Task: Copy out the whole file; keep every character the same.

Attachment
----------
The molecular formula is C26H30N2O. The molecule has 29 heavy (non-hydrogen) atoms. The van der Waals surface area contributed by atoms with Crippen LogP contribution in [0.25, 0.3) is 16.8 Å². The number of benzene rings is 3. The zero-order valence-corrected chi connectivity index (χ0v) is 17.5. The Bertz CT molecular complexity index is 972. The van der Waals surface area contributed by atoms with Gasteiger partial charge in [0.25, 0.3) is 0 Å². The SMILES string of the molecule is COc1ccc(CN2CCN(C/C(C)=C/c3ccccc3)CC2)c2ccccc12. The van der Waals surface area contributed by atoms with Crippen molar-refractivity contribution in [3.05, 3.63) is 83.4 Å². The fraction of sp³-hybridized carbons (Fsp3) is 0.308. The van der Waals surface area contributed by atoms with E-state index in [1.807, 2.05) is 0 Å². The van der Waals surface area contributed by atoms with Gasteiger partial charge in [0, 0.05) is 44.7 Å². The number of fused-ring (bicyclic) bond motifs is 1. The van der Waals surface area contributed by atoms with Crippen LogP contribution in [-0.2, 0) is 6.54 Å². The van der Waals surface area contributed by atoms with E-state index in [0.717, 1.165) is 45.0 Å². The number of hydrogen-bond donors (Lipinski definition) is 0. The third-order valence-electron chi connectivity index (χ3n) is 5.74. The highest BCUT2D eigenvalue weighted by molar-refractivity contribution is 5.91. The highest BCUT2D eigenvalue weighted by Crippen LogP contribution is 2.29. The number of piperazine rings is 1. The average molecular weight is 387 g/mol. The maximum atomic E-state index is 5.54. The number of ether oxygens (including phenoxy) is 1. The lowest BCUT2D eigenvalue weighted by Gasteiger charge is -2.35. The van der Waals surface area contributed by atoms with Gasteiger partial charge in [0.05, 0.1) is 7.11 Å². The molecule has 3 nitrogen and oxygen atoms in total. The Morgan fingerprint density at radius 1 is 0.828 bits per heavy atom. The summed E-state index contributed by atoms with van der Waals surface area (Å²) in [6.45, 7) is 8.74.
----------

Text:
The molecular formula is C26H30N2O. The molecule has 29 heavy (non-hydrogen) atoms. The van der Waals surface area contributed by atoms with Crippen LogP contribution in [0.25, 0.3) is 16.8 Å². The number of benzene rings is 3. The zero-order valence-corrected chi connectivity index (χ0v) is 17.5. The Bertz CT molecular complexity index is 972. The van der Waals surface area contributed by atoms with Gasteiger partial charge in [0.25, 0.3) is 0 Å². The SMILES string of the molecule is COc1ccc(CN2CCN(C/C(C)=C/c3ccccc3)CC2)c2ccccc12. The van der Waals surface area contributed by atoms with Crippen molar-refractivity contribution in [3.05, 3.63) is 83.4 Å². The fraction of sp³-hybridized carbons (Fsp3) is 0.308. The van der Waals surface area contributed by atoms with E-state index in [1.807, 2.05) is 0 Å². The van der Waals surface area contributed by atoms with Gasteiger partial charge in [0, 0.05) is 44.7 Å². The number of fused-ring (bicyclic) bond motifs is 1. The van der Waals surface area contributed by atoms with Crippen LogP contribution in [-0.2, 0) is 6.54 Å². The van der Waals surface area contributed by atoms with E-state index in [0.717, 1.165) is 45.0 Å². The number of hydrogen-bond donors (Lipinski definition) is 0. The third-order valence-electron chi connectivity index (χ3n) is 5.74. The highest BCUT2D eigenvalue weighted by molar-refractivity contribution is 5.91. The highest BCUT2D eigenvalue weighted by Crippen LogP contribution is 2.29. The number of piperazine rings is 1. The average molecular weight is 387 g/mol. The maximum atomic E-state index is 5.54. The number of ether oxygens (including phenoxy) is 1. The lowest BCUT2D eigenvalue weighted by Gasteiger charge is -2.35. The van der Waals surface area contributed by atoms with Gasteiger partial charge in [0.05, 0.1) is 7.11 Å². The molecule has 3 nitrogen and oxygen atoms in total. The Morgan fingerprint density at radius 1 is 0.828 bits per heavy atom. The summed E-state index contributed by atoms with van der Waals surface area (Å²) in [6.45, 7) is 8.74.